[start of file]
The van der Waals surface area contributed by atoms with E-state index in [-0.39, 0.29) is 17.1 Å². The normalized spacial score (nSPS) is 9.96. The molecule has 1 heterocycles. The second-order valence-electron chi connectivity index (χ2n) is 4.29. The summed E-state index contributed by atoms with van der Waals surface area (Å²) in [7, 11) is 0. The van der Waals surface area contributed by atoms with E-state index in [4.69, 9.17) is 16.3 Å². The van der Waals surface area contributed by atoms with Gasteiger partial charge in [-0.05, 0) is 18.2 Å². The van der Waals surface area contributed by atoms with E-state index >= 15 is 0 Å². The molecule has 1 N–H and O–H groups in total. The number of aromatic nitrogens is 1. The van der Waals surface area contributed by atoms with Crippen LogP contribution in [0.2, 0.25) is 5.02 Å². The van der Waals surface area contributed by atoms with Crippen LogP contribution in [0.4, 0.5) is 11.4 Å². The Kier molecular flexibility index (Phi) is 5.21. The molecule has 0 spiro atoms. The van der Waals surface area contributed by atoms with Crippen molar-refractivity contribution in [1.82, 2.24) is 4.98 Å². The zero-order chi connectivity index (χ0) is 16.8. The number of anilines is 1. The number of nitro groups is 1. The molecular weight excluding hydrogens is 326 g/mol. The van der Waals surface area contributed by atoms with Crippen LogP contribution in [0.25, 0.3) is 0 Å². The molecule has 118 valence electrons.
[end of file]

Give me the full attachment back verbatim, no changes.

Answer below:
The van der Waals surface area contributed by atoms with E-state index in [-0.39, 0.29) is 17.1 Å². The normalized spacial score (nSPS) is 9.96. The molecule has 1 heterocycles. The second-order valence-electron chi connectivity index (χ2n) is 4.29. The summed E-state index contributed by atoms with van der Waals surface area (Å²) in [7, 11) is 0. The van der Waals surface area contributed by atoms with E-state index in [4.69, 9.17) is 16.3 Å². The van der Waals surface area contributed by atoms with Gasteiger partial charge in [-0.05, 0) is 18.2 Å². The van der Waals surface area contributed by atoms with E-state index >= 15 is 0 Å². The molecule has 1 N–H and O–H groups in total. The number of aromatic nitrogens is 1. The van der Waals surface area contributed by atoms with Crippen LogP contribution in [0.2, 0.25) is 5.02 Å². The van der Waals surface area contributed by atoms with Crippen LogP contribution in [0.4, 0.5) is 11.4 Å². The Kier molecular flexibility index (Phi) is 5.21. The molecule has 0 spiro atoms. The van der Waals surface area contributed by atoms with Crippen molar-refractivity contribution in [1.82, 2.24) is 4.98 Å². The zero-order chi connectivity index (χ0) is 16.8. The number of anilines is 1. The number of nitro groups is 1. The molecular weight excluding hydrogens is 326 g/mol. The van der Waals surface area contributed by atoms with Crippen LogP contribution in [0.25, 0.3) is 0 Å². The molecule has 118 valence electrons.